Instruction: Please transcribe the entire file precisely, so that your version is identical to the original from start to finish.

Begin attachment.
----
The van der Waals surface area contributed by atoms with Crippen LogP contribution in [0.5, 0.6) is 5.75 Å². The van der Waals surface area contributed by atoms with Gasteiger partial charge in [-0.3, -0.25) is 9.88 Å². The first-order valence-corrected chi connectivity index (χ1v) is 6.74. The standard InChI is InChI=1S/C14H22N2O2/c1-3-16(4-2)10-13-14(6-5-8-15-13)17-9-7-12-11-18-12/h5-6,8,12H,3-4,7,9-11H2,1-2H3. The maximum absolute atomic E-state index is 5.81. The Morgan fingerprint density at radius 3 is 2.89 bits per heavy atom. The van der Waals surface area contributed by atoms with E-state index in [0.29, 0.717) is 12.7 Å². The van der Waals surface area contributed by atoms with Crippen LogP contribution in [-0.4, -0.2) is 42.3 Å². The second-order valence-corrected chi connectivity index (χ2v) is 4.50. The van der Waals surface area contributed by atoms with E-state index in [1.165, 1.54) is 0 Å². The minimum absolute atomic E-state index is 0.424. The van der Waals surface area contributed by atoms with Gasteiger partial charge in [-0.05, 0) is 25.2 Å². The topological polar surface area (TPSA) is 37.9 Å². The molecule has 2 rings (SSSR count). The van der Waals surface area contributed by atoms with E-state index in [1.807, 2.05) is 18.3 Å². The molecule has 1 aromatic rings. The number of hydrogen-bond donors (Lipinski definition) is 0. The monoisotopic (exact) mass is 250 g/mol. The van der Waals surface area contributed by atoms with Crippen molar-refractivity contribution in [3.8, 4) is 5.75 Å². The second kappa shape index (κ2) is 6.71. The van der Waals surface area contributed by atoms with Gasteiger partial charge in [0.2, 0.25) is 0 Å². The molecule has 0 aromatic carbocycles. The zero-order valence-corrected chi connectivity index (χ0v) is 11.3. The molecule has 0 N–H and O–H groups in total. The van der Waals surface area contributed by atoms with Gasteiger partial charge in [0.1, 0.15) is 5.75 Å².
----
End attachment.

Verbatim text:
The van der Waals surface area contributed by atoms with Crippen LogP contribution in [0.5, 0.6) is 5.75 Å². The van der Waals surface area contributed by atoms with Gasteiger partial charge in [-0.3, -0.25) is 9.88 Å². The first-order valence-corrected chi connectivity index (χ1v) is 6.74. The standard InChI is InChI=1S/C14H22N2O2/c1-3-16(4-2)10-13-14(6-5-8-15-13)17-9-7-12-11-18-12/h5-6,8,12H,3-4,7,9-11H2,1-2H3. The maximum absolute atomic E-state index is 5.81. The Morgan fingerprint density at radius 3 is 2.89 bits per heavy atom. The van der Waals surface area contributed by atoms with E-state index in [0.29, 0.717) is 12.7 Å². The van der Waals surface area contributed by atoms with Crippen LogP contribution in [-0.4, -0.2) is 42.3 Å². The second-order valence-corrected chi connectivity index (χ2v) is 4.50. The van der Waals surface area contributed by atoms with E-state index in [1.165, 1.54) is 0 Å². The minimum absolute atomic E-state index is 0.424. The van der Waals surface area contributed by atoms with Gasteiger partial charge in [-0.05, 0) is 25.2 Å². The topological polar surface area (TPSA) is 37.9 Å². The molecule has 2 rings (SSSR count). The van der Waals surface area contributed by atoms with E-state index in [1.807, 2.05) is 18.3 Å². The molecule has 1 aromatic rings. The number of hydrogen-bond donors (Lipinski definition) is 0. The monoisotopic (exact) mass is 250 g/mol. The van der Waals surface area contributed by atoms with Crippen molar-refractivity contribution in [3.8, 4) is 5.75 Å². The second kappa shape index (κ2) is 6.71. The van der Waals surface area contributed by atoms with Gasteiger partial charge in [0.2, 0.25) is 0 Å². The molecule has 0 aromatic carbocycles. The zero-order valence-corrected chi connectivity index (χ0v) is 11.3. The molecule has 0 N–H and O–H groups in total. The van der Waals surface area contributed by atoms with Gasteiger partial charge in [0.1, 0.15) is 5.75 Å².